“Suddenly an exclamation startled me. I turned around. Poirot was holding his head in his hands and rocking himself to and fro apparently in an agony of woe.
“‘Oh!’ he groaned, ‘but I have been blind – blind… miserable one that I am, I saw nothing – nothing.”
“‘Good gracious, Poirot, what is this light that has suddenly burst upon you?’
“‘Wait – wait – do not speak. I must arrange my ideas. Rearrange them in the light of this discovery so stupendous.’”
Hercule Poirot, the most brilliant detective among Christie’s collection of brilliant detectives, a man with an egg-shaped head, green eyes and little grey cells of the first order, often goes through such an agony, especially at the end of a novel, when he suddenly realizes how the crime had been committed.
The concept of seeing and its various elements – light, darkness, vision, blindness, the eyes themselves, the lamp that is the source of light – are used as a metaphor for the concept of understanding, both in English and in Arabic.
We find this extensively in the Quran. Allah says, for example, about the people who do not listen to reminders:
And We have certainly created for Hell many of the jinn and mankind. They have hearts with which they do not understand, they have eyes with which they do not see, and they have ears with which they do not hear. Those are like livestock; rather, they are more astray. It is they who are the heedless. (7:179)
In fact, for the person who turns a blind eye to Allah’s guidance in this world, Allah will make him blind, physically blind, on the Day of Judgment:
‘And whoever turns away from My remembrance – indeed, he will have a depressed life, and We will gather him on the Day of Resurrection blind.’ He will say, ‘My Lord, why have you raised me blind while I was [once] seeing?’ [ Allah ] will say, ‘Thus did Our signs come to you, and you forgot them; and thus will you this Day be forgotten.’ (20:124-6)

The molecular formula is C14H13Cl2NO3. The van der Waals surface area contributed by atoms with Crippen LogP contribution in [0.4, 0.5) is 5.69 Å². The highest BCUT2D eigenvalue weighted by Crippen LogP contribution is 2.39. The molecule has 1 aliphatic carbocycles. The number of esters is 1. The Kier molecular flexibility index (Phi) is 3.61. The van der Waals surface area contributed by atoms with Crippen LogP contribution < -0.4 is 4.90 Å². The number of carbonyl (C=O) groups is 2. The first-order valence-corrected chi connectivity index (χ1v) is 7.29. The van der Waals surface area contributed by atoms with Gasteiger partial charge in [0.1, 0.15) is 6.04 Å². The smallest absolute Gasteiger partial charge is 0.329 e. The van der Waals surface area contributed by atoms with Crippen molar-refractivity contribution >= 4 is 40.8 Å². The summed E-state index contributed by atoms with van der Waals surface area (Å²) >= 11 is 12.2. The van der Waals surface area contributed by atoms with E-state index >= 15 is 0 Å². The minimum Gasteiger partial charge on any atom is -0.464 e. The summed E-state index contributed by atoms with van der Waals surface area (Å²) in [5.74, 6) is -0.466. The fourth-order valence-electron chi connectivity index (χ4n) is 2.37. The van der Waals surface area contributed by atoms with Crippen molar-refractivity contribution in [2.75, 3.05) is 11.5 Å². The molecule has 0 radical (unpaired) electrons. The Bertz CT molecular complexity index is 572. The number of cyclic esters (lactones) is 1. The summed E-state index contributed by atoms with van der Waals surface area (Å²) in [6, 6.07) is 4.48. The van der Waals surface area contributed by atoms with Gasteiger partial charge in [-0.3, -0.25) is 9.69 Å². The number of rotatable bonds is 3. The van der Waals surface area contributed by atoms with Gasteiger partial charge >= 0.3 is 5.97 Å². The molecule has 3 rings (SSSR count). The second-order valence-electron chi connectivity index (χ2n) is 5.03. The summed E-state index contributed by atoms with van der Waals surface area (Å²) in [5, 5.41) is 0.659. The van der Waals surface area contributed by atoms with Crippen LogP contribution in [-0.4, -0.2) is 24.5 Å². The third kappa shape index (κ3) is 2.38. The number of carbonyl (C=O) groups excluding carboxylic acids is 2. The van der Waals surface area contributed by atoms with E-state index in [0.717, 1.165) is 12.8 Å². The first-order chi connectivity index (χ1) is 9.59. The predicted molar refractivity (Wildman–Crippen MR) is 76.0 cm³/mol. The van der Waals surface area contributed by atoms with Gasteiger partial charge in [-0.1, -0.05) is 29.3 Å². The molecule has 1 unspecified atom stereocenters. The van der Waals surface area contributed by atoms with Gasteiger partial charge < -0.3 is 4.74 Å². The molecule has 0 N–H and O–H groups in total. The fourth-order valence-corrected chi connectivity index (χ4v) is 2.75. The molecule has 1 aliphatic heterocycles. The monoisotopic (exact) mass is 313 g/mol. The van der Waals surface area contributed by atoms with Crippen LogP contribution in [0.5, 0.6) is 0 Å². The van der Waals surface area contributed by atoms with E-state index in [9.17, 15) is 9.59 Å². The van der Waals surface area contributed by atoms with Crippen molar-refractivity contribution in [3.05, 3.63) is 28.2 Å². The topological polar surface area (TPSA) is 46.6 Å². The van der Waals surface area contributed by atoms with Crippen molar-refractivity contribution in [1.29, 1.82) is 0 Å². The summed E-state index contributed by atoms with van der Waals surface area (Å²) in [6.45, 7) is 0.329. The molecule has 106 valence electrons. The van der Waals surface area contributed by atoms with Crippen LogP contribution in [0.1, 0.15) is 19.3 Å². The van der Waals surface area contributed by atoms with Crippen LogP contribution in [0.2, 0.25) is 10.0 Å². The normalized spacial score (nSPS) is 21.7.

These ideas of light and darkness, of sight and blindness come so often in the Quran that they should catch our particular notice.
Without seeing, we can never know the truth about anything. We can never know guidance, we can never see our true path in life, and we can never reach Paradise. You see the importance of what we’re discussing?
Let’s take a look at what the Quran tells us about seeing.
How Do I See my True Path?
Often in our daily lives we are forced to make decisions, to choose between several paths. Should I spend my money in paying my pending electricity bill or in buying a Netflix subscription? Should I keep my savings in an interest-based bank, or should I invest in my friend’s clothing business?
Harder still, should I forgive my friend for stabbing me in the back, or should I teach her a lesson so that no one else suffers like me? Which would be more pleasing to Allah? Which would lead me a step nearer to Paradise?
In order to see the right way through this world and to Paradise, the true path that leads us to Allah’s pleasure, two crucial elements must come together – an internal capacity – eyesight – and an external power – a light source. You can’t see anything in the dark even if you have the most brilliant eyesight. And without eyesight, the brightest light is of no use to you.
Light – The External Power Source